[Bookseller: Antiquariat Turszynski]
 26.   Check availability:     maremagnum.com     Link/Print  


        A Manual of Military Surgery, for the Use of Surgeons in the Confederate Army; with an Appendix of the Rules and Regulations of the Medical Department of the Confederate Army

      West & Johnston, Richmond 1861 - Complete with 447 pages and folding chart. (Parrish & Willingham 6111) Sound binding. Clean pages. Minor wear to the cover; mostly at corners and along spine. Post-war owner's name (Col Ezra H. Ripple, 13th Pennsylvania National Guard) on the front free endpaper. Lower corners of the first twenty and last fifty or so leaves worn away. Old tissue repairs to the folding plate. "From the outset of the war, Julian John Chisolm (1830-1903) realized that knowledge of military medicine was practically non-existent among doctors in the South. Using the knowledge gained during his time observing the treatment of soldiers wounded in the Second Italian War of Independence (1859) in Milan, Italy, Chisolm wrote and published his book, A Manual of Military Surgery: For the Use of the Surgeons in the Confederate Army With an Appendix of the Rules and Regulations of the Medical Department. First published in July 1861, the manual described how to treat specific types of wounds, construct field hospitals, and manage food, clothing, hygiene and non-surgical diseases. Later editions contained detailed illustrations showing how to perform specific procedures such as amputations. The manual became one of the most popular surgery books published by the Confederates States of America. . . ." from Civil Practice to Civil War by the Medical College of the State of South Carolina. Colonel Ripple served in several Pennsylvania units during the war. He fought at Antietam and Gettysburg and marched through Georgia with General Sherman. He was captured during the night attack upon Fort Johnson and spent ten months in Andersonville Prison until paroled in March, 1865. Scarce. As of 2015, no examples of this edition are currently available in the trade. Rare Book Hub and ABPC show only three examples of this edition have sold at auction. Parrish & Willingham located twenty examples of this edition at institutional libraries. Size: 12mo - over 6¾" - 7¾" tall [Attributes: First Edition; Hard Cover]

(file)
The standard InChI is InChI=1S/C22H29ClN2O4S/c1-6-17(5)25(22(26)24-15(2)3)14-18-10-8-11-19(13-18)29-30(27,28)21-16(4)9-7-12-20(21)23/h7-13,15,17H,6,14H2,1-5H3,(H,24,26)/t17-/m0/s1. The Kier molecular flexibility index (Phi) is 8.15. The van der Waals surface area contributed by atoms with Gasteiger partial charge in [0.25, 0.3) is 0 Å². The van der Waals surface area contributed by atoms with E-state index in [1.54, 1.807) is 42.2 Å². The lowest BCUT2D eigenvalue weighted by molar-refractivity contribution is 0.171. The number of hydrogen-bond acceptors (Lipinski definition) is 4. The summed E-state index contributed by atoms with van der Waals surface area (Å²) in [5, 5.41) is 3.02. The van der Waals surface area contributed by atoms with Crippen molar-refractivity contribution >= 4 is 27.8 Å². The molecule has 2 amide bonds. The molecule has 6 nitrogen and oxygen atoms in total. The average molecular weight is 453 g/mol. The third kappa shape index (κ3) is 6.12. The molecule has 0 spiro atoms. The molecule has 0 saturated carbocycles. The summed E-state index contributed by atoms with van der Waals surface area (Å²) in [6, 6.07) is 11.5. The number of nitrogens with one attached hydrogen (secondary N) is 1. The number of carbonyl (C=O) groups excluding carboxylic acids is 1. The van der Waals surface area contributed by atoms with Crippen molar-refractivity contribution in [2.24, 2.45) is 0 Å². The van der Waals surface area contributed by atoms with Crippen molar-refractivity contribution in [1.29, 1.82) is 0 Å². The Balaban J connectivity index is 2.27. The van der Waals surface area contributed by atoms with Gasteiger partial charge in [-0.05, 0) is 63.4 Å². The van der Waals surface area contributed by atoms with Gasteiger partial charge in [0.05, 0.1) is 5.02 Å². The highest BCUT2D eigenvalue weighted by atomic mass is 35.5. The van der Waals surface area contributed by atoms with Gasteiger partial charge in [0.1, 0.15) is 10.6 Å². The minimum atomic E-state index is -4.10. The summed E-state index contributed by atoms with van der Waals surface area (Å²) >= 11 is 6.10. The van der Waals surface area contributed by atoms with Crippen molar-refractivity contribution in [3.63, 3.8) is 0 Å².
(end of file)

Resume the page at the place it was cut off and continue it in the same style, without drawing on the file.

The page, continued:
[Bookseller: Read'Em Again Books, ABAA]
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        Regulations for the Medical Department of the Confederate States Army